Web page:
BP Plc may try early next week to plug an oil leak in the Gulf of Mexico by stuffing it with drilling mud, as President Barack Obama named two men today to lead a commission investigating the spill.
Three drilling rigs and 16 remote-operated vehicles are being positioned for the attempt, which could come as soon as May 25, Doug Suttles, BP’s chief operating officer for exploration and production, said yesterday at a press conference in Louisiana.
In his weekly address, Obama named Democrat Bob Graham, a former U.S. senator and Florida governor, and Republican William Reilly, a former Environmental Protection Agency administrator, to lead a presidential commission to investigate the spill and find ways to “prevent a similar disaster from ever happening again.”
BP continues to capture a portion of the oil as it prepares its attempt to stop flow from the well about 5,000 feet (1,524 meters) underwater. The leak began after an April 20 explosion aboard the Deepwater Horizon drilling rig, which London-based BP leased from Transocean Ltd.
The “top kill” method to halt the leak requires mud twice the density of water be pumped into the well using a Helix Energy Solutions Group Inc. rig, Suttles said. The mud should stop the flow so the well can be sealed with cement, he said.
The method “has been done in land operations and in shallow water, but it has never been done at these depths,” Suttles said. “That presents unique problems.”
BP may skim and burn oil on the surface of the Gulf today and apply chemical dispersants to reduce the amount that washes ashore, John Curry, a BP spokesman, said today in a telephone interview.
“Since the weather is going to be pretty good, we’ll probably use most of our tools today,” Curry said. “We’re just continuing to do what we can to stop the flow and mitigate the impact.”
The beach at Louisiana’s Grand Isle State Park was closed because of oil, according to the website of the state’s Department of Culture, Recreation & Tourism.
BP is using a tube to divert some of the spill to a drillship. The company captured oil at the rate of about 2,200 barrels of oil and 5 million cubic feet of gas yesterday, Mark Salt, a BP spokesman, said today in a telephone interview. BP has recovered an average of 2,000 barrels of oil a day since the tube was inserted on May 16, Suttles said yesterday.
Oil Flow Rate
BP said May 20 that the recovery rate had reached the equivalent of 5,000 barrels a day, the same rate it estimated oil was leaking from the well since April 28. That led to criticism from U.S. Representative Edward Markey, a Massachusetts Democrat, when a video feed he’d requested from BP showed oil and gas still leaking into the sea.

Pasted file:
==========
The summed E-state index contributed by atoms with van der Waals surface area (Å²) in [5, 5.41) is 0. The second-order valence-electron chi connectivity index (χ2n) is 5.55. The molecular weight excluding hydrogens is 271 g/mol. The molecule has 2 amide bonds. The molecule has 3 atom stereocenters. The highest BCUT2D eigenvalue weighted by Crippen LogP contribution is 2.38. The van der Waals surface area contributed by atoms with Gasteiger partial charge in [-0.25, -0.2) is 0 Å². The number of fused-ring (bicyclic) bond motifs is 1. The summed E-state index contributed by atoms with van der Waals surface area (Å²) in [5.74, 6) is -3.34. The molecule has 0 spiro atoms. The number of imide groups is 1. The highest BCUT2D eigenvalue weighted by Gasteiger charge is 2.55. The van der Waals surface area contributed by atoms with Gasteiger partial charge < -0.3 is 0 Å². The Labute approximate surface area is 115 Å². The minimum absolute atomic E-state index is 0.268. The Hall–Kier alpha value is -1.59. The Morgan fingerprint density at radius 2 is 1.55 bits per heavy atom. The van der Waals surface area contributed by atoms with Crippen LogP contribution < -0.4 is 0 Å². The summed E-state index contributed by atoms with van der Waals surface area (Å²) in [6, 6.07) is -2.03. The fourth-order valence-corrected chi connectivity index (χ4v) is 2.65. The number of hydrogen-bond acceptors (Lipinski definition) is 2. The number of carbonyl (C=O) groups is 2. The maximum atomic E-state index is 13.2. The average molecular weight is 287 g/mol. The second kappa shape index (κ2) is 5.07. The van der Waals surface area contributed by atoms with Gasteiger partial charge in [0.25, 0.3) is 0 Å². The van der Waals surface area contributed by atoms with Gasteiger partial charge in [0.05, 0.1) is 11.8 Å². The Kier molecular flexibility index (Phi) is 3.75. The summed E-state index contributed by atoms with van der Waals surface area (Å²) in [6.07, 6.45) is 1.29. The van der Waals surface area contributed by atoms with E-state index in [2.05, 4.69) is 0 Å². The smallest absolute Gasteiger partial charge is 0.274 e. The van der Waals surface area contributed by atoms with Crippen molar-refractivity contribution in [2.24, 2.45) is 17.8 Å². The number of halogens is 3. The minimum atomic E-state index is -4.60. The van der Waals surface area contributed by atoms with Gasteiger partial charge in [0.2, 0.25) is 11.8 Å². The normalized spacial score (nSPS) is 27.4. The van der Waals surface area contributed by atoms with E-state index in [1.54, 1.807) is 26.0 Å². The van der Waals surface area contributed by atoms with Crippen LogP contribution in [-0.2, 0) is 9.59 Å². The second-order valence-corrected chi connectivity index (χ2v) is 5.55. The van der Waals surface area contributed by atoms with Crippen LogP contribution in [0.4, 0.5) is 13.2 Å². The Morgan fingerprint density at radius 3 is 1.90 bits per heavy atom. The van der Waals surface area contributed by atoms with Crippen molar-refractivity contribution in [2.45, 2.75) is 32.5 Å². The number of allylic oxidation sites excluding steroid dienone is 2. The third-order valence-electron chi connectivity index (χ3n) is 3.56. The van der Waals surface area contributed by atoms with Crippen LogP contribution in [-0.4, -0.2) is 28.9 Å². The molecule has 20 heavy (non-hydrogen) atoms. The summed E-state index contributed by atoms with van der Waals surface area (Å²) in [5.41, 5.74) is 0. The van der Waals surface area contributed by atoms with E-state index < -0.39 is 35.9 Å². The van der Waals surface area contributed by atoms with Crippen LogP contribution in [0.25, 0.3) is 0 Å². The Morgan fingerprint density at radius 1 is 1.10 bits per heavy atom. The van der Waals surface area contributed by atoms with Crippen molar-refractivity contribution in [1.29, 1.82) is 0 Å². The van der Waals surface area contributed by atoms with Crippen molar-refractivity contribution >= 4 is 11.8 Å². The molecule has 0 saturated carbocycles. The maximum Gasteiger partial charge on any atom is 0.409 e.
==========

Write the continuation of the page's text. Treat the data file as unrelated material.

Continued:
The 5,000 barrel-a-day rate is still the “best estimate” of the amount coming from the well, Suttles said.
A team of government and academic scientists will calculate how much oil is leaking, Jane Lubchenco, administrator of the National Oceanic and Atmospheric Administration said May 20. The report is expected next week, U.S. Coast Guard Rear Admiral Mary Landry said at yesterday’s press conference.
“Like all of you, and the outside world, I have shared a huge sense of frustration that we have not yet been able to stop the leak,” BP Chief Executive Officer Tony Hayward said in a May 21 e-mail to employees. “Although it can never be quick enough, we are making progress.”
Hayward said the depth of water in which they are attempting the “top kill” method means “we cannot take its success for granted.”
Corexit Oil Dispersant
About 670,000 gallons of Nalco Holding Co.’s Corexit oil dispersant has been applied by ships, aircraft and remote-operated vehicles to break up the oil into droplets, according to a statement from the oil-response command today.
In response to a directive from the Environmental Protection Agency, BP notified the agency on May 20 it had found no alternative to Corexit that is as effective and less toxic, Suttles said.
The EPA directed the company to find a less toxic product because the volume of dispersant used is “unprecedented,” and the damage to sea life may outweigh the benefits. BP is willing to test alternatives in cooperation with the EPA, Suttles said.
The unified command for the spill said yesterday that it won’t use hair “booms” to soak up oil on the water’s surface.
Sinking Hair Boom
“One problem with the hair boom is that it became water-logged and sank within a short period of time,” Charlie Henry, scientific support coordinator for the National Oceanic and Atmospheric Administration in Robert, Louisiana, said in a statement.
The U.S. Coast Guard and the Army Corps of Engineers are still evaluating Louisiana’s proposal to dredge sand to fill gaps in eroded barrier islands and protect wetlands from oil, Coast Guard Commandant Thad Allen said yesterday during a conference call with reporters.
Ten U.S. Senators, including Louisiana Democrat Mary Landrieu, asked the U.S. Interior Department in a letter yesterday to lift a ban on offshore drilling permits for shallow-water platforms, considered less risky than deep-water rigs like the Deepwater Horizon.
The ban has been in place while the department reviews the accident on the rig. The senators said $135 million in revenue could be lost if the ban is extended through June, according to estimates from the International Association of Drilling Contractors.